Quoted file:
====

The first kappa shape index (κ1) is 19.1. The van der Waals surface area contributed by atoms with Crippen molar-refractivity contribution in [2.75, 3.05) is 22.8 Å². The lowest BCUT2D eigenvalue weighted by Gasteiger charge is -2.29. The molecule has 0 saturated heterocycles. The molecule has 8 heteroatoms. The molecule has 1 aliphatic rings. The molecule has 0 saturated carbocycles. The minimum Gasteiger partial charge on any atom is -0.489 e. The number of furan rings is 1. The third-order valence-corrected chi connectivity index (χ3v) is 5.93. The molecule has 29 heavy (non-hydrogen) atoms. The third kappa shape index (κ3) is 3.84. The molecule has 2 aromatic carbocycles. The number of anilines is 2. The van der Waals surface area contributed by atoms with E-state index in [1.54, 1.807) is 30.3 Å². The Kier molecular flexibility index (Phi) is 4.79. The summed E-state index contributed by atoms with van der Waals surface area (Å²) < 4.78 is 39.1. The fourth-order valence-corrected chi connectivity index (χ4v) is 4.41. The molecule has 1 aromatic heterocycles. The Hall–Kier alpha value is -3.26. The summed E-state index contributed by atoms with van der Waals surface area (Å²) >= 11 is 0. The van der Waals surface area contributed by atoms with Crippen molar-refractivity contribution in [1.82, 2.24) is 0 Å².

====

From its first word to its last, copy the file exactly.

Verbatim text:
The first kappa shape index (κ1) is 19.1. The van der Waals surface area contributed by atoms with Crippen molar-refractivity contribution in [2.75, 3.05) is 22.8 Å². The lowest BCUT2D eigenvalue weighted by Gasteiger charge is -2.29. The molecule has 0 saturated heterocycles. The molecule has 8 heteroatoms. The molecule has 1 aliphatic rings. The molecule has 0 saturated carbocycles. The minimum Gasteiger partial charge on any atom is -0.489 e. The number of furan rings is 1. The third-order valence-corrected chi connectivity index (χ3v) is 5.93. The molecule has 29 heavy (non-hydrogen) atoms. The third kappa shape index (κ3) is 3.84. The molecule has 2 aromatic carbocycles. The number of anilines is 2. The van der Waals surface area contributed by atoms with E-state index in [1.54, 1.807) is 30.3 Å². The Kier molecular flexibility index (Phi) is 4.79. The summed E-state index contributed by atoms with van der Waals surface area (Å²) < 4.78 is 39.1. The fourth-order valence-corrected chi connectivity index (χ4v) is 4.41. The molecule has 1 aromatic heterocycles. The Hall–Kier alpha value is -3.26. The summed E-state index contributed by atoms with van der Waals surface area (Å²) >= 11 is 0. The van der Waals surface area contributed by atoms with Crippen molar-refractivity contribution in [1.82, 2.24) is 0 Å².